Role of Social Factors

This textbook demonstrates the breadth of topics included in the sociology of health, illness, and health care. Part I discusses the role that social factors play in fostering illness and in determining which social groups experience which ill- nesses. Chapter 1 offers an introduction to the field, the sociological approach, and the history of disease. Chapter 2 describes the major causes of preventable deaths in the United States, demonstrating how social as well as biological factors affect health and illness. Building on this basis, Chapter 3 describes how age, sex, gender, social class, race, and ethnicity affect the likelihood, nature, and consequences of illness in the United States. Finally, Chapter 4 explores the nature and sources of illness in the poorer countries of Asia, Africa, and Latin America.

Part II analyzes the meaning and experience of illness and disability in the United States. Chapter 5 explores the social meanings of illness and social ex- planations for illness as well as the social consequences of defining behaviors and conditions as illnesses. With this as a basis, Chapter 6 first explores the meaning of disability and then offers a sociological overview of the experience of living with chronic pain, chronic illness, or disability, including the experience of seeking care from both medical doctors and alternative health care providers. Finally, Chapter 7 provides a parallel assessment of mental illness.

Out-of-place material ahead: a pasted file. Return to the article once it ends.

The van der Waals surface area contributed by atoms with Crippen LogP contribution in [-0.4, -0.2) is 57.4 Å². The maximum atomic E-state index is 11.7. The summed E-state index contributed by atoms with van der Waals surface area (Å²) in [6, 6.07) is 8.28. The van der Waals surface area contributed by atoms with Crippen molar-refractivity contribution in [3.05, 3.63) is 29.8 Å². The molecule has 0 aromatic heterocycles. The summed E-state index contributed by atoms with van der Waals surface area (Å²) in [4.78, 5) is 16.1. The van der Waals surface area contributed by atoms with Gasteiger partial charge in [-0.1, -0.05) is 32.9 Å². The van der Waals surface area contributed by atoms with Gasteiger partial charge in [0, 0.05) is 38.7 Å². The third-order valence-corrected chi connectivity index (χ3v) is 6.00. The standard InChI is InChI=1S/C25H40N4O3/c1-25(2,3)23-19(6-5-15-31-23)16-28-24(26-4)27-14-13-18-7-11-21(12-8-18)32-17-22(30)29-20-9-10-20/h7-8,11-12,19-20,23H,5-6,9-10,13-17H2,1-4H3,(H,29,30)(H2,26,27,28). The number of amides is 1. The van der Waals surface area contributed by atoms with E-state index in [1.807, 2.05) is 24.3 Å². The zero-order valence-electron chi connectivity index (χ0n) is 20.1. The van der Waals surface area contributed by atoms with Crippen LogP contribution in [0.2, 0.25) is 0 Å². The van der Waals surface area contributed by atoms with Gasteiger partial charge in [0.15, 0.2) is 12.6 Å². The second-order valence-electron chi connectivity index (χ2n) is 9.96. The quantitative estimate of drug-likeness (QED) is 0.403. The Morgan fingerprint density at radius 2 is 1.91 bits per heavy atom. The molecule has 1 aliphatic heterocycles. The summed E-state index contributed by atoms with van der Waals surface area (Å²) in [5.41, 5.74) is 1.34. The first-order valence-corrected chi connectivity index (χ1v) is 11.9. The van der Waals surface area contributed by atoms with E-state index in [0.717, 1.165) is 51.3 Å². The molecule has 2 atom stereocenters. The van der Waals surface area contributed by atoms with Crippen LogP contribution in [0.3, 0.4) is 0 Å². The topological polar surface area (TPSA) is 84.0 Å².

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Part III moves the analysis to the macro level. Chapter 8 describes the U.S. health care system, the battles surrounding the 2010 Patient Protection and Affordable Care Act, and the continuing crises in health care costs and accessibil- ity. Chapter 9 offers some basic measures for evaluating health care systems and then uses these measures to evaluate the systems found in Canada, Great Britain, Germany, the People’s Republic of China, Mexico, and the Democratic Republic of Congo. Finally, Chapter 10 examines four common health care settings— hospitals, hospices, nursing homes, and family homes—and provides a social analysis of the technologies used in those settings.